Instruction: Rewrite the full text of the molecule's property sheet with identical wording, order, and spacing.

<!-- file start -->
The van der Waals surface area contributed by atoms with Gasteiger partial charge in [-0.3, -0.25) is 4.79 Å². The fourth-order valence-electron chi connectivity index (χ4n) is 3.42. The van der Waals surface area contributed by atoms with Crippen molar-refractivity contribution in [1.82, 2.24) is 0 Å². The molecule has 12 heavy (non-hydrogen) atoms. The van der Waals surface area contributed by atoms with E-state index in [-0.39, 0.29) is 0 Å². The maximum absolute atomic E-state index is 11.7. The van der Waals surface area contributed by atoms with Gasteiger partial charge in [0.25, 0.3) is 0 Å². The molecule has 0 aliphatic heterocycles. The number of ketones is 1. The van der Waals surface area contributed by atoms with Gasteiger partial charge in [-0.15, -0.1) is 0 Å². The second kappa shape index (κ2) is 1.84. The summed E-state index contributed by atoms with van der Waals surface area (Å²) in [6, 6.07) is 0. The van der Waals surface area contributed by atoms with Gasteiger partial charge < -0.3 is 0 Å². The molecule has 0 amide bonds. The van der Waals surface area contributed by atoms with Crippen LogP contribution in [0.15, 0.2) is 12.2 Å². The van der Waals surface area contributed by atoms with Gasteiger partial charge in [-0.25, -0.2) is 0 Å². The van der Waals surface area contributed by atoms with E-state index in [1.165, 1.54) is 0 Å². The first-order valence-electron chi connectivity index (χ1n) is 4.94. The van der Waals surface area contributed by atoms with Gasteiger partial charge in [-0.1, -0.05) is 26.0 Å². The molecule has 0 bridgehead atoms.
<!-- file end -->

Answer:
The van der Waals surface area contributed by atoms with Gasteiger partial charge in [-0.3, -0.25) is 4.79 Å². The fourth-order valence-electron chi connectivity index (χ4n) is 3.42. The van der Waals surface area contributed by atoms with Crippen molar-refractivity contribution in [1.82, 2.24) is 0 Å². The molecule has 12 heavy (non-hydrogen) atoms. The van der Waals surface area contributed by atoms with E-state index in [-0.39, 0.29) is 0 Å². The maximum absolute atomic E-state index is 11.7. The van der Waals surface area contributed by atoms with Gasteiger partial charge in [0.25, 0.3) is 0 Å². The molecule has 0 aliphatic heterocycles. The number of ketones is 1. The van der Waals surface area contributed by atoms with Gasteiger partial charge in [-0.15, -0.1) is 0 Å². The second kappa shape index (κ2) is 1.84. The summed E-state index contributed by atoms with van der Waals surface area (Å²) in [6, 6.07) is 0. The van der Waals surface area contributed by atoms with Gasteiger partial charge < -0.3 is 0 Å². The molecule has 0 amide bonds. The van der Waals surface area contributed by atoms with Crippen LogP contribution in [0.15, 0.2) is 12.2 Å². The van der Waals surface area contributed by atoms with Gasteiger partial charge in [-0.25, -0.2) is 0 Å². The van der Waals surface area contributed by atoms with E-state index in [1.165, 1.54) is 0 Å². The first-order valence-electron chi connectivity index (χ1n) is 4.94. The van der Waals surface area contributed by atoms with Gasteiger partial charge in [-0.1, -0.05) is 26.0 Å². The molecule has 0 bridgehead atoms.